What I don't get its why the LA bank holding the first mortgage hasn't started its foreclosure yet. Best guess is California is so overwhelmed with foreclosures that Minor's sits in the middle of a huge stack--and the California bank itself is tottering, maybe unwilling to admit how bad its loan portfolio really is.

Oh we all know Halsey Minor is a buy-now-pay-never rogue. America loves a rogue, especially when he tweaks the noses of banks and auction houses, and stays one jump ahead of the sheriff.

Much as I like Mark Giles I have to say A) he knew full well 2nd mortgages are trouble because he warned three or four years ago that the 2nd mortgage market was unsustainable and we were headed for a collapse-- this BEFORE the real estate collapse; and B) taking a second mortgage on a property which cannot be developed because of a conservation easement, and cannot be sold because of a huge first mortgage, is asking for trouble. Just what bill o' goods did Halsey Minor sell him: a guy allegedly worth hundreds of millions of dollars needs to take out a $1 million second mortgage? Hey Mark, I'll sell you my farm, and all you need do is cash this huge check for me and send the proceeds to Nigeria . . . .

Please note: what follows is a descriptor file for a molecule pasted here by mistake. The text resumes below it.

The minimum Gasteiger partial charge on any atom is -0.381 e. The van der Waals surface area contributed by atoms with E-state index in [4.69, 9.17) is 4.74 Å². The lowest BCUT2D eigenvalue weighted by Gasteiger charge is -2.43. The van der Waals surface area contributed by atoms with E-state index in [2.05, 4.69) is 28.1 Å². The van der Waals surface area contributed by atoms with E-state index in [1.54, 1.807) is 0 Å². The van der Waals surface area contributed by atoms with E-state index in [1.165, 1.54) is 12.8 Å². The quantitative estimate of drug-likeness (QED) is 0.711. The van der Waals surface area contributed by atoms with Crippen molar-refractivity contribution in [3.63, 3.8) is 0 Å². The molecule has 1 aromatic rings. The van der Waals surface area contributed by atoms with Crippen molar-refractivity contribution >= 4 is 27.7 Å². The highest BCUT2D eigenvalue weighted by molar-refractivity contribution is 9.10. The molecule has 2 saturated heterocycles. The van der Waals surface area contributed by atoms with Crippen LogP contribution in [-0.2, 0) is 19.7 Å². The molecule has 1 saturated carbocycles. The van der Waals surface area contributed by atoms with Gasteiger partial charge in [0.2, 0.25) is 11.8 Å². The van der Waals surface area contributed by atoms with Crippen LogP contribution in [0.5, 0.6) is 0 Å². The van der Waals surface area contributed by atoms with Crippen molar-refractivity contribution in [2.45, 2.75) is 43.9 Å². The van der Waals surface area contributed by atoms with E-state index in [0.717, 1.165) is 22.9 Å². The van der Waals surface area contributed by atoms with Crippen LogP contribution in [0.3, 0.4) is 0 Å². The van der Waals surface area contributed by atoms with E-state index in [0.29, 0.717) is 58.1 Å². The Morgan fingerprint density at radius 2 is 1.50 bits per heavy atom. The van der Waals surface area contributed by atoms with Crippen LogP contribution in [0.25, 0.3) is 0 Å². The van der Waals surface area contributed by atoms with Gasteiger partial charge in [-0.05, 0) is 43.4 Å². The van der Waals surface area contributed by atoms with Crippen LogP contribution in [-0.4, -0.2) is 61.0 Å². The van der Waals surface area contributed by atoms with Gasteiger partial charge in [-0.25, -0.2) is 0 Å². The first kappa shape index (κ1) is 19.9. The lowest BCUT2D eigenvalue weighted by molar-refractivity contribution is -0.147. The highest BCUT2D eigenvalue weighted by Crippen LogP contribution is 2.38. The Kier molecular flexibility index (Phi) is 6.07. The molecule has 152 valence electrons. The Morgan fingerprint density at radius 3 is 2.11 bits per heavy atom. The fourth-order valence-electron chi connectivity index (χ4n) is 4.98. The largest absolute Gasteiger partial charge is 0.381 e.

Rather than bid at the foreclosure, why didn't the winning bidder pay off the note, eliminating the need for the foreclosure? It would have saved the Trustee's fee, if nothing else.

Hey, I was actually thinking of having a small business.I followed
this Link online. And luckily, they had what I was looking
for.They also helped me get started the same day. They had an
eBook download and then mailed me out a hard copy of the book a